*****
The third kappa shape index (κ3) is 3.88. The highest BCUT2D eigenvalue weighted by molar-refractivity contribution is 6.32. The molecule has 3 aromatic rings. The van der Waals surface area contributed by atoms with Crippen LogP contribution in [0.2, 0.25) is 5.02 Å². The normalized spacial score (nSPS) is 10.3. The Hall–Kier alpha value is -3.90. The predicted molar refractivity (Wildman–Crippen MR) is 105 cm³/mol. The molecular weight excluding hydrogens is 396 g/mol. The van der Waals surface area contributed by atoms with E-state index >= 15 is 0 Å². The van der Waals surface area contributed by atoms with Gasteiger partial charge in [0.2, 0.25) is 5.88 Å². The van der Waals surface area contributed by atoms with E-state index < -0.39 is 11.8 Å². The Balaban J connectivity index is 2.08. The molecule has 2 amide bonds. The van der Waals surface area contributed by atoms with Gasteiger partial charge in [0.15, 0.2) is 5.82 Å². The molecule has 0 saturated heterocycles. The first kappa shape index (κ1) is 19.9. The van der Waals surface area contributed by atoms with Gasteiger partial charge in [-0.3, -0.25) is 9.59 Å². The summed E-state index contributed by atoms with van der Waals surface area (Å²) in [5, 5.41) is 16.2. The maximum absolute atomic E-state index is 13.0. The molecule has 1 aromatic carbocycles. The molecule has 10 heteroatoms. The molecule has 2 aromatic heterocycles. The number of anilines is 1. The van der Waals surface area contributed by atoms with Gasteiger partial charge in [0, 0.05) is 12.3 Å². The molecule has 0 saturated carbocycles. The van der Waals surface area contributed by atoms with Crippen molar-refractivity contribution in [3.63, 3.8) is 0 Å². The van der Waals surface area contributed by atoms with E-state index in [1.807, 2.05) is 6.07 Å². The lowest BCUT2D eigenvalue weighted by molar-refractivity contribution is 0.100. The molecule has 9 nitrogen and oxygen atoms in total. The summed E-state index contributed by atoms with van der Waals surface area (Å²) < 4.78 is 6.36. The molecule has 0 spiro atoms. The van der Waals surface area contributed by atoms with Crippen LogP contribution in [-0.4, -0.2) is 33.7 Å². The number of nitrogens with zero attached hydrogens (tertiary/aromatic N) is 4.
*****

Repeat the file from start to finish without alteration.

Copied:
The third kappa shape index (κ3) is 3.88. The highest BCUT2D eigenvalue weighted by molar-refractivity contribution is 6.32. The molecule has 3 aromatic rings. The van der Waals surface area contributed by atoms with Crippen LogP contribution in [0.2, 0.25) is 5.02 Å². The normalized spacial score (nSPS) is 10.3. The Hall–Kier alpha value is -3.90. The predicted molar refractivity (Wildman–Crippen MR) is 105 cm³/mol. The molecular weight excluding hydrogens is 396 g/mol. The van der Waals surface area contributed by atoms with E-state index >= 15 is 0 Å². The van der Waals surface area contributed by atoms with Gasteiger partial charge in [0.2, 0.25) is 5.88 Å². The van der Waals surface area contributed by atoms with E-state index < -0.39 is 11.8 Å². The Balaban J connectivity index is 2.08. The molecule has 2 amide bonds. The van der Waals surface area contributed by atoms with Gasteiger partial charge in [0.15, 0.2) is 5.82 Å². The molecule has 0 saturated heterocycles. The first kappa shape index (κ1) is 19.9. The van der Waals surface area contributed by atoms with Gasteiger partial charge in [-0.3, -0.25) is 9.59 Å². The summed E-state index contributed by atoms with van der Waals surface area (Å²) in [5, 5.41) is 16.2. The maximum absolute atomic E-state index is 13.0. The molecule has 1 aromatic carbocycles. The molecule has 10 heteroatoms. The molecule has 2 aromatic heterocycles. The number of anilines is 1. The van der Waals surface area contributed by atoms with Gasteiger partial charge in [0, 0.05) is 12.3 Å². The molecule has 0 saturated carbocycles. The van der Waals surface area contributed by atoms with Crippen molar-refractivity contribution in [3.63, 3.8) is 0 Å². The van der Waals surface area contributed by atoms with E-state index in [1.807, 2.05) is 6.07 Å². The lowest BCUT2D eigenvalue weighted by molar-refractivity contribution is 0.100. The molecule has 9 nitrogen and oxygen atoms in total. The summed E-state index contributed by atoms with van der Waals surface area (Å²) < 4.78 is 6.36. The molecule has 0 spiro atoms. The van der Waals surface area contributed by atoms with Crippen LogP contribution in [-0.4, -0.2) is 33.7 Å². The number of nitrogens with zero attached hydrogens (tertiary/aromatic N) is 4.